Without being confrontational, you may wish to raise the issue of unconscious bias with your healthcare provider. Tell them that you have read some studies that show that it is common for doctors to underestimate the pain threshold of Black people and that you really want them to get an accurate picture of your experience.
If you feel that your doctor is not listening to you or is still dismissing or minimizing your pain after you have raised the issue, don’t hesitate to find a different doctor. If you have to, keep going until you find a provider you are comfortable with.
In weighing up whether your doctor is taking your chronic pain seriously, ask yourself the following questions:
- Did your doctor ask probing questions?
- Do you think they took your symptoms seriously?
- Did they make value judgments about you and your condition?
If you feel that you have been prejudicially treated as a result of bias by your doctor, do not hesitate to file a formal complaint with the healthcare provider.
Ask the Doctor Questions About Cultural Awareness
You may feel helpless when you are sitting in your doctor’s office, but you don’t have to. Remember that you are the paying customer in the relationship. That means that the doctor is working for you. You don’t have to feel like a victim, even if you are being victimized.
Ask your doctor some questions about the institution’s cultural awareness, such as:
- Are you familiar with the racial disparities for patients with chronic pain?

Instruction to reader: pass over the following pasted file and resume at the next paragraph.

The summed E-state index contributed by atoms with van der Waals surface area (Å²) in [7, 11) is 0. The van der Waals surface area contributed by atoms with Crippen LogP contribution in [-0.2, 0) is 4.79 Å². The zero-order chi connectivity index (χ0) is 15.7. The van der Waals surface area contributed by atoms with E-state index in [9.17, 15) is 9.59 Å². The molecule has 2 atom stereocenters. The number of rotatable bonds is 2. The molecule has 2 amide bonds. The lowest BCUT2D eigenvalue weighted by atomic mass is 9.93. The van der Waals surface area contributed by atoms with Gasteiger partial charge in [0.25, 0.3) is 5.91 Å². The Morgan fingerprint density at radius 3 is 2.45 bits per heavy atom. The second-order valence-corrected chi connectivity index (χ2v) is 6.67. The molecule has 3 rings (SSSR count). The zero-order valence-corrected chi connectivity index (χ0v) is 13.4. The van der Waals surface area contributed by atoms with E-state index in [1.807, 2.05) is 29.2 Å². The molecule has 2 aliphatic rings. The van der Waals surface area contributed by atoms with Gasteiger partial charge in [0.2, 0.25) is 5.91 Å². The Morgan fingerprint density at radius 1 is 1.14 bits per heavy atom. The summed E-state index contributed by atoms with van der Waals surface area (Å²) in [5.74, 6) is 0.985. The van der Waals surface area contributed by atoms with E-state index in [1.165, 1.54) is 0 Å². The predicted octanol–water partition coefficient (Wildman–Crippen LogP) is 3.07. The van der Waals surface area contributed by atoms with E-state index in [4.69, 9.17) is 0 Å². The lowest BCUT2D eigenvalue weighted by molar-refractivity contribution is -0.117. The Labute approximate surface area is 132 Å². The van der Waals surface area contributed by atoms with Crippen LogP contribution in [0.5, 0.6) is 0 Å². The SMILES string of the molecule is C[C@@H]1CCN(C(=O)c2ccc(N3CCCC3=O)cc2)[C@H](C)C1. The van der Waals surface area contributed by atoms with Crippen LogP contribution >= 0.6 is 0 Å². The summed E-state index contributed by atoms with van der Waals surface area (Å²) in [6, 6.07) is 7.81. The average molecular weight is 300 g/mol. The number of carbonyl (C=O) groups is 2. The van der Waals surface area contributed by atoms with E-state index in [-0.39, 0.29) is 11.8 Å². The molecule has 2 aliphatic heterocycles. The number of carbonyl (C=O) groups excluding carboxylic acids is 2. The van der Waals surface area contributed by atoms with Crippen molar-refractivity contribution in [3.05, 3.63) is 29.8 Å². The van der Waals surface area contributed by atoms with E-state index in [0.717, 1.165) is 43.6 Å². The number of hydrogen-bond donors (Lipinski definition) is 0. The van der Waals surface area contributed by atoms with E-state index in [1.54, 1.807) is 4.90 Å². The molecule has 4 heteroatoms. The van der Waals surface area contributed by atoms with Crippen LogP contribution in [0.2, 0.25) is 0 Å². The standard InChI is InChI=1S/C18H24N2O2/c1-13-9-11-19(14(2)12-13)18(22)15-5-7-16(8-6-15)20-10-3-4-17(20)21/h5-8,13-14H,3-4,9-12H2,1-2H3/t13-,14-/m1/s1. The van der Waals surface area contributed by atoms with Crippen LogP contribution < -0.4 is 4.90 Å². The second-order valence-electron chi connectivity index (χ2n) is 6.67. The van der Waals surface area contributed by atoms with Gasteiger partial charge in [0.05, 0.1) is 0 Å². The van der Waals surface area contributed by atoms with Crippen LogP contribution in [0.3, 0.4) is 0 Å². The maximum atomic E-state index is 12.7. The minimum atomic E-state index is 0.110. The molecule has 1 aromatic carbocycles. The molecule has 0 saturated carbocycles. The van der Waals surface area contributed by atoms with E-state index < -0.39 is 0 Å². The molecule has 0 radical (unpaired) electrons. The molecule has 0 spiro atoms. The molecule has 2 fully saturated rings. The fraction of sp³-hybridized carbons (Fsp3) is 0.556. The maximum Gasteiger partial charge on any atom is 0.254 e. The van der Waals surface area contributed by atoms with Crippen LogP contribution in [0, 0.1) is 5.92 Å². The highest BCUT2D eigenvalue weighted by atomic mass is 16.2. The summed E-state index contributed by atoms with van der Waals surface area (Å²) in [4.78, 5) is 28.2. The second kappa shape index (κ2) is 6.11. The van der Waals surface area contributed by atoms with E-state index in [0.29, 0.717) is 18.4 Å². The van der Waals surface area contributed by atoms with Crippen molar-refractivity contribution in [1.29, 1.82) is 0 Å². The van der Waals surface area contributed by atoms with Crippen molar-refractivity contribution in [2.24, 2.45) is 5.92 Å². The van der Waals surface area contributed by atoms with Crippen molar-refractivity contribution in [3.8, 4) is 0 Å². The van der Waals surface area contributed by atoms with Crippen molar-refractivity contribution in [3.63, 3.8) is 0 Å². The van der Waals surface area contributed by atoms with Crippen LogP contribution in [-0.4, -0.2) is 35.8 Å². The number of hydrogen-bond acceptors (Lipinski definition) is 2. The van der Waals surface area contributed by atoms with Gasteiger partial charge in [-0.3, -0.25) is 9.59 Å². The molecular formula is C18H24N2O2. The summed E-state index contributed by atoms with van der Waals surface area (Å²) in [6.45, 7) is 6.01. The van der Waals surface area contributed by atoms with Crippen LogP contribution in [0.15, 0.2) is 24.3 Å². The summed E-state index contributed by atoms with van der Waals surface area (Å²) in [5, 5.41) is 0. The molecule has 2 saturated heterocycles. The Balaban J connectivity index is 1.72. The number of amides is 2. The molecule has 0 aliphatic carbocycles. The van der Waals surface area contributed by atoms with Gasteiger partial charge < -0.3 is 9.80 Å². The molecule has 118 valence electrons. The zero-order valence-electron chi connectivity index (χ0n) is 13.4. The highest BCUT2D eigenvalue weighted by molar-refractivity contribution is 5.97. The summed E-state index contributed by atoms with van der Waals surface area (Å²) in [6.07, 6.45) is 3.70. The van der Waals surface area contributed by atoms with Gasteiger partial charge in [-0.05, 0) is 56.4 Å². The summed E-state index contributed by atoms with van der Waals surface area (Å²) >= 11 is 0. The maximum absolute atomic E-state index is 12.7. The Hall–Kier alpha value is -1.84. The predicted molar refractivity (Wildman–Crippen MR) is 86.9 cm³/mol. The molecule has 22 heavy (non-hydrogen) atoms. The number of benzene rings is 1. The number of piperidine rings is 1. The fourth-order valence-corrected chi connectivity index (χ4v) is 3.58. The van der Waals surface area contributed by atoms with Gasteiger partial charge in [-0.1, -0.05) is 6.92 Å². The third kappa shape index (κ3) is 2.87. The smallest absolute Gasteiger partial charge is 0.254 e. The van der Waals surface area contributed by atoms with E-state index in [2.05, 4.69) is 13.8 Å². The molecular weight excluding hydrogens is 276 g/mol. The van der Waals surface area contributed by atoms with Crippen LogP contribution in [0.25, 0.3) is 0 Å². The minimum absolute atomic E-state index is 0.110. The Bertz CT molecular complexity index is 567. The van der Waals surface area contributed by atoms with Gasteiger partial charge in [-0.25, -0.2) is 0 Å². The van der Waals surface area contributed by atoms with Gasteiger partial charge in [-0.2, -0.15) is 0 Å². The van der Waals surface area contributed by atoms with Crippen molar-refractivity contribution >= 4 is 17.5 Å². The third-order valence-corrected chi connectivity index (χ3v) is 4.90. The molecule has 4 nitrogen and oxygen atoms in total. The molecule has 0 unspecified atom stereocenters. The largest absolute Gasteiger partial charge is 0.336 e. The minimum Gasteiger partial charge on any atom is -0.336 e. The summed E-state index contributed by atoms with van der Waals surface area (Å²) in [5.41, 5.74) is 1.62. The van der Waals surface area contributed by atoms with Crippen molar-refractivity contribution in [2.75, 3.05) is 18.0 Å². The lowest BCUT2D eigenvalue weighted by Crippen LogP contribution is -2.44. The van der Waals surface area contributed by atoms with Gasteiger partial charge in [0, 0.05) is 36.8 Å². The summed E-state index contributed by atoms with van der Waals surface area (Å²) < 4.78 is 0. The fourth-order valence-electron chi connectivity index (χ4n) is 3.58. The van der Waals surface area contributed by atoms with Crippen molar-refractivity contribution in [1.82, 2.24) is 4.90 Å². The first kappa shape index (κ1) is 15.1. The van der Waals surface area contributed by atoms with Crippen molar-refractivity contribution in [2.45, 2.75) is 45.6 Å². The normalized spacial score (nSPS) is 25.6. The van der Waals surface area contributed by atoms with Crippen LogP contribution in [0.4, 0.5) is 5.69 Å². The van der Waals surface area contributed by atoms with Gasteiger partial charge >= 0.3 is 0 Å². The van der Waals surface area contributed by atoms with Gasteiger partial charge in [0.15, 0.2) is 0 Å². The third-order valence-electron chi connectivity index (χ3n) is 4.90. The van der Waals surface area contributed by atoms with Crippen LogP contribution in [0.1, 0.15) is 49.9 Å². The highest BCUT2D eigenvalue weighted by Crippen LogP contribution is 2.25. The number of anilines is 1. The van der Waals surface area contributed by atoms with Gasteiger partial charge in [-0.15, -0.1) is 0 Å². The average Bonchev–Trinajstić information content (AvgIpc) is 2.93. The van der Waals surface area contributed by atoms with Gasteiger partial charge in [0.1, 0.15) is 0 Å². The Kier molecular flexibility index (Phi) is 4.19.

- What are some steps you take to reduce the impact of bias when providing care?
- What is your experience working with patients of color?
While planning your visit and thinking through your questions, draw inspiration from Black History month people.
Remember Who the Expert Is
The patient-doctor relationship is undeniably uneven. The doctor, after all, is the expert on health. They have spent many years studying and have lots of practical experience. When it comes to your body, however, it is you who are the expert. You live inside your body and you experience your pain.
Do not let a doctor tell you how you feel or write off your symptoms as nothing to worry about. You also deserve to know about the side effects of the medical treatments the doctor advocates. If you are experiencing bad effects from a course of medical treatment, don’t just put up with it. Contact the doctor and query it. Don’t allow them to fob you off. Be persistent until you get the satisfaction you deserve.
You don’t want to pester your doctor. After all, they are busy professionals with many patients to deal with. However, by standing up for yourself from the start, you can save both of you a lot of time and frustration.
Unconscious bias is a real thing. It affects the way that medical professionals deal with chronic pain in the Black community. As a Black person with chronic pain, however, you do not have to be a helpless victim. If you take the time to accurately describe your symptoms, openly express your concerns to your medical professional, prepare to change doctors if you feel that you are not being listened to, and stand up for yourself, you can confront this unconscious bias and get the help that you deserve.